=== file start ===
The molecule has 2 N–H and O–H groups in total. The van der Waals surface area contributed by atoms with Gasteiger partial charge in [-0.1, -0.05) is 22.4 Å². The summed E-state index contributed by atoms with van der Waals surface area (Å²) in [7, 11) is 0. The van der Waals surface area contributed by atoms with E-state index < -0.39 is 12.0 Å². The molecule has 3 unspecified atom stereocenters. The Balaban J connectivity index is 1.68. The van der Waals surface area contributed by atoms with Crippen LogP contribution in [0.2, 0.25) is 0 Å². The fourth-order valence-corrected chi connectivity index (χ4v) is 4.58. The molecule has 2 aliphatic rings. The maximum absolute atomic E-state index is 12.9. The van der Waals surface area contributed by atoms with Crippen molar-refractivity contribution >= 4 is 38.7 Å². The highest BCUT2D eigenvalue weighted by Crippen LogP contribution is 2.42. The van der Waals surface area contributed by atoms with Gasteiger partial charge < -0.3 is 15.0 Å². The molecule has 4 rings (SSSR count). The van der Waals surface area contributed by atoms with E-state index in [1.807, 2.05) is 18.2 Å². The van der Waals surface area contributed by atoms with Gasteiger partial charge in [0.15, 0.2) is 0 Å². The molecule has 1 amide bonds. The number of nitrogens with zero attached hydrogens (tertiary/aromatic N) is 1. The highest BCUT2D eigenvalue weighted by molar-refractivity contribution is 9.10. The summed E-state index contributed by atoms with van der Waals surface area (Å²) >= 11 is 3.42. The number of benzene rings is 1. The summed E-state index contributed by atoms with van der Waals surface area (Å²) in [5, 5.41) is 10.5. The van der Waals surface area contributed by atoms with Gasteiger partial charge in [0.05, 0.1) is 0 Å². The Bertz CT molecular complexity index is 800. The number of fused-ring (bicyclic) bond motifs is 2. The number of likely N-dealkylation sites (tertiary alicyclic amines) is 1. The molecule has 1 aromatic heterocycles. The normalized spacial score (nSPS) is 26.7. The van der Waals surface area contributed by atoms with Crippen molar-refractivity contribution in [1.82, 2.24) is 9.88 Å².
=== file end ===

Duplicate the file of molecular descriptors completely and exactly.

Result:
The molecule has 2 N–H and O–H groups in total. The van der Waals surface area contributed by atoms with Gasteiger partial charge in [-0.1, -0.05) is 22.4 Å². The summed E-state index contributed by atoms with van der Waals surface area (Å²) in [7, 11) is 0. The van der Waals surface area contributed by atoms with E-state index < -0.39 is 12.0 Å². The molecule has 3 unspecified atom stereocenters. The Balaban J connectivity index is 1.68. The van der Waals surface area contributed by atoms with Crippen LogP contribution in [0.2, 0.25) is 0 Å². The fourth-order valence-corrected chi connectivity index (χ4v) is 4.58. The molecule has 2 aliphatic rings. The maximum absolute atomic E-state index is 12.9. The van der Waals surface area contributed by atoms with Crippen molar-refractivity contribution >= 4 is 38.7 Å². The highest BCUT2D eigenvalue weighted by Crippen LogP contribution is 2.42. The van der Waals surface area contributed by atoms with Gasteiger partial charge < -0.3 is 15.0 Å². The molecule has 4 rings (SSSR count). The van der Waals surface area contributed by atoms with E-state index in [1.807, 2.05) is 18.2 Å². The van der Waals surface area contributed by atoms with Gasteiger partial charge in [0.15, 0.2) is 0 Å². The molecule has 1 amide bonds. The number of nitrogens with zero attached hydrogens (tertiary/aromatic N) is 1. The highest BCUT2D eigenvalue weighted by molar-refractivity contribution is 9.10. The summed E-state index contributed by atoms with van der Waals surface area (Å²) >= 11 is 3.42. The number of benzene rings is 1. The summed E-state index contributed by atoms with van der Waals surface area (Å²) in [5, 5.41) is 10.5. The van der Waals surface area contributed by atoms with Gasteiger partial charge in [0.05, 0.1) is 0 Å². The Bertz CT molecular complexity index is 800. The number of fused-ring (bicyclic) bond motifs is 2. The number of likely N-dealkylation sites (tertiary alicyclic amines) is 1. The molecule has 1 aromatic heterocycles. The normalized spacial score (nSPS) is 26.7. The van der Waals surface area contributed by atoms with Crippen molar-refractivity contribution in [1.82, 2.24) is 9.88 Å².